As the nation pauses this Veterans Day to remember all those who served, there are some who feel history has forgotten a group of soldiers who sacrificed for freedom but were treated as second-class citizens while in uniform.
"Somebody dug a big hole and buried it. It has been kept under wraps," said World War II veteran George Watts from Buffalo.
Watts is the last-known living Erie County WWII veteran who served in a segregated U.S. Army unit.
"Whatever the white anybody said, you had no comeback," added Watts, who said soldiers in his unit were restricted on ammunition for fear they might shoot white officers.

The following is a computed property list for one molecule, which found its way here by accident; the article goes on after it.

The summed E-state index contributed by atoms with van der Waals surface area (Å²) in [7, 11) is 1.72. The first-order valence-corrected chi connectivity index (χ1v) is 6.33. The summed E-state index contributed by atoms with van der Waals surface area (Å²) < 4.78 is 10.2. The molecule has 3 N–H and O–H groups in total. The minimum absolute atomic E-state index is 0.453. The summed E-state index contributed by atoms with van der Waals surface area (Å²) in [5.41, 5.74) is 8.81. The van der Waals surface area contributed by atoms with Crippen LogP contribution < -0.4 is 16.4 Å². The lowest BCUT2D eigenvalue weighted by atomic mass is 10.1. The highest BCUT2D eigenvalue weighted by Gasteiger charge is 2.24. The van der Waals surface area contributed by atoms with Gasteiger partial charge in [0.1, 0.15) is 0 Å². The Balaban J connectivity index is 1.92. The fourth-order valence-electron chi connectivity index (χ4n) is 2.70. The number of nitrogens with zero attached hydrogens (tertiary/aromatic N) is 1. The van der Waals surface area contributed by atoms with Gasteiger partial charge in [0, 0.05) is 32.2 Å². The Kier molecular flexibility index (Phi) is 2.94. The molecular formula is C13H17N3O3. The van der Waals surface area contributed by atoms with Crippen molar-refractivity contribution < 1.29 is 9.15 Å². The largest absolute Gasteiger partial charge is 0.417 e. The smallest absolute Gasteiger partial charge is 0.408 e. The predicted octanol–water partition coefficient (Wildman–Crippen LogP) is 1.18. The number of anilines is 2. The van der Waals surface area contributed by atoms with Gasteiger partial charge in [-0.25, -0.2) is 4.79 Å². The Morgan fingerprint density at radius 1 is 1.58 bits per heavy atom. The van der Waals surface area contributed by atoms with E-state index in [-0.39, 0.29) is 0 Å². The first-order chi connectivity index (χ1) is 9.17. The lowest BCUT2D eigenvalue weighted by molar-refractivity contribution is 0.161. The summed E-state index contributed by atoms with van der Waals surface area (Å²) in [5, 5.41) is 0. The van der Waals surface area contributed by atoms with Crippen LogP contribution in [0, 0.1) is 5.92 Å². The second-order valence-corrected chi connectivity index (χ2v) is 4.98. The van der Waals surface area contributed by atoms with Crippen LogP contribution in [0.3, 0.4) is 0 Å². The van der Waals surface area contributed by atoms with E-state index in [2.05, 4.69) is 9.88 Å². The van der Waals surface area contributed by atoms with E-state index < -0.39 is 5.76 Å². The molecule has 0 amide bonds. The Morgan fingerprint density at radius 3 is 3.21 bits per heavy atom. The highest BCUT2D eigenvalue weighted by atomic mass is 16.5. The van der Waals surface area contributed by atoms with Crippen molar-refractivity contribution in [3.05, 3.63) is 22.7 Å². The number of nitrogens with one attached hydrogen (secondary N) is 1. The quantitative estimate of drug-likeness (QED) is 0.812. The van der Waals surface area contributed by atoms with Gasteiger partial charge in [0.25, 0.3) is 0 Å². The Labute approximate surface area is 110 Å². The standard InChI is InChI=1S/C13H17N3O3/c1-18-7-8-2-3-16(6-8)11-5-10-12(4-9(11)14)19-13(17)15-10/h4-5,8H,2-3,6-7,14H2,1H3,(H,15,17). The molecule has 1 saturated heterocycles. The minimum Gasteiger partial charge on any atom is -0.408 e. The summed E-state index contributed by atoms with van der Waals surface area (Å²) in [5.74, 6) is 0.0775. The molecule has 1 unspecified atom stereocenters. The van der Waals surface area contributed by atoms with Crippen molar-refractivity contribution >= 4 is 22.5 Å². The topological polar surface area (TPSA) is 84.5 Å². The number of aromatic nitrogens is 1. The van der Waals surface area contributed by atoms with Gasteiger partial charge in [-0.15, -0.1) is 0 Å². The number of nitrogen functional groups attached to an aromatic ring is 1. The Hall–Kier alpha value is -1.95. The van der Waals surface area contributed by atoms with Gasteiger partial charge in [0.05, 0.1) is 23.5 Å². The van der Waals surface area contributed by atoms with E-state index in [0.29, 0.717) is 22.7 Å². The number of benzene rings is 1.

However, when it came to dangerous duty, Watts' group was sent to the South Pacific to flush-out fanatical Japanese soldiers who refused to surrender when WWII was ending in 1945.
"It was brutal," said Watts.
Watts served in the U.S. Army from 1943 to 1946. President Truman ended segregation in the military after the war was over.
The elderly veteran is now hoping more emphasis will be made on remembering and teaching about those who served in segregated military units.
7 Eyewitness News Reporter Ed Reilly talked with the 93-year-old veteran as he and his family received a special VIP tour of the Buffalo Transportation Pierce Arrow Museum.
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